The good, bad and ugly: ST journalists on how to use photos to show climate change

The Straits Times' executive photojournalist Mark Cheong and environmental correspondent Audrey Tan giving a talk on climate change at the National Museum Singapore on Oct 5, as part of ST's series of talks on photojournalism.
The Straits Times' executive photojournalist Mark Cheong and environmental correspondent Audrey Tan giving a talk on climate change at the National Museum Singapore on Oct 5, as part of ST's series of talks on photojournalism.ST PHOTO: JOYCE FANG
The Straits Times' executive photojournalist Mark Cheong and environmental correspondent Audrey Tan giving a talk on climate change at the National Museum Singapore on Oct 5, as part of ST's series of talks on photojournalism.
The Straits Times' executive photojournalist Mark Cheong and environmental correspondent Audrey Tan giving a talk on climate change at the National Museum Singapore on Oct 5, as part of ST's series of talks on photojournalism.ST PHOTO: JOYCE FANG

SINGAPORE - When it comes to climate change, pictures can be even more compelling than words. But gruesome photos may turn readers off, while photos of beautiful animals or places may distract some from the far-reaching impact of the problem.

So how should a balance be struck?

Context is key, said Straits Times environmental correspondent Audrey Tan and executive photojournalist Mark Cheong.

They were answering the question from an ST reader on Saturday (Oct 5) after giving a talk on a climate change special published on June 9 this year. It was based on their visits to various places in Indonesia and the Galapagos Islands in South America.

They showed the audience a picture of a blue-footed booby bird with cacti in the background to illustrate a desert-like climate, and contrasted it with a giant tortoise in the rain. Both pictures were taken on the Galapagos Islands.

"El Nino affects different parts of the world differently," said Ms Tan, 29, referring to a natural climate cycle that can cause change in rainfall patterns.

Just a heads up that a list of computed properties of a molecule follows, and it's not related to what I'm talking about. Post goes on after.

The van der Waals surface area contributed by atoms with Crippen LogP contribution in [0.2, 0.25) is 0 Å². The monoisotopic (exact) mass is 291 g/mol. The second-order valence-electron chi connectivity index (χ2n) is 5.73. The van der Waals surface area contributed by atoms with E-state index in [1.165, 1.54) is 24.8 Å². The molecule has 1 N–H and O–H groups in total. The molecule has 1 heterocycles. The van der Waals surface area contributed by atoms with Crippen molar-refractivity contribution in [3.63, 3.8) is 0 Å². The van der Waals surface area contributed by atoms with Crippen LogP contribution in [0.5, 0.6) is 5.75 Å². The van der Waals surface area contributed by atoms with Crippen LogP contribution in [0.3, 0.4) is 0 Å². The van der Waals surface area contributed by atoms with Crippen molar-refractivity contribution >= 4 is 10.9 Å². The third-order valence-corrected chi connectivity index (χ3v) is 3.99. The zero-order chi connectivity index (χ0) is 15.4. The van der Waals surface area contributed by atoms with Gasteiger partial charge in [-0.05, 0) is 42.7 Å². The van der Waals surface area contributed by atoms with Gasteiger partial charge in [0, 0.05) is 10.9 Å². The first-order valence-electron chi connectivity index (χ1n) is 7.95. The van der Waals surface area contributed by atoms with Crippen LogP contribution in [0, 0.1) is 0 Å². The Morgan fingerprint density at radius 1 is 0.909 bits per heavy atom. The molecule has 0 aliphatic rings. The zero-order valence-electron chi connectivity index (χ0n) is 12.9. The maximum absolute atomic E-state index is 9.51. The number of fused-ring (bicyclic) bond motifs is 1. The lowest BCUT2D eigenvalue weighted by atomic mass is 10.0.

"The two pictures, while beautiful, illustrate how rain can affect the Galapagos Islands, which is usually dry and desert-like."

For example, the deluge of rainfall could wash away the giant tortoise or inundate its eggs, she said.


A blue-footed booby sits on lava rock formations in Los Tuneles (or The Tunnels) on the outskirts of Isabela in the Galapagos Islands. ST PHOTO: MARK CHEONG


The Straits Times' executive photojournalist Mark Cheong and environmental correspondent Audrey Tan showing the audience a picture of a giant tortoise in the rain, taken on the Galapagos Islands. ST PHOTO: STEPHANIE YEOW

The talk, attended by 80 members of the public, took place at the National Museum of Singapore, as part of a photo exhibition organised by ST called Through The Lens.

Another issue raised during the talk was the role of businesses or large corporations in fighting climate change.

While Ms Tan noted that it was important for journalists not to step into the shoes of activists, she said stories on climate change "contribute to a growing environmental awareness that has potential to push corporations to take action", such as doing away with plastic bags or straws.

So the power of individual effort should not be underestimated, she added.

Mr Cheong, 31, said that seeing the "bleakness and scorched earth" in haze-ridden Indonesia has had a personal impact on him.

"When I came back to Singapore - and actually, while I was still on the trip - I became consciously more environmentally-friendly," he said.

 
 
 
 

Auditor James Wong, 50, who does freelance photography, attended the talk with some of his friends. He said: "Climate change is something I'm interested in, and the places (ST) went to, like the Galapagos Islands, are places that not everyone has the chance to go. So it was very eye-opening."

Ms Elaine Lew, 43, who attended the talk with her eight-year-old daughter Emily, said it is important for children to learn about climate change.

"It is a big issue that may seem far-fetched, but every little effort counts, including teaching our kids to be responsible for their actions."

Through The Lens showcases more than 250 provocative and compelling images captured by Singapore and international photojournalists in the past two years.

It celebrates the best in news photography and comprises The Straits Times Photo Exhibition and World Press Photo Exhibition.

The display ends on Oct 27. Admission is free.

Schools requesting guided tours for students can inquire at: stprojects@sph.com.sg. The tours will be subject to availability.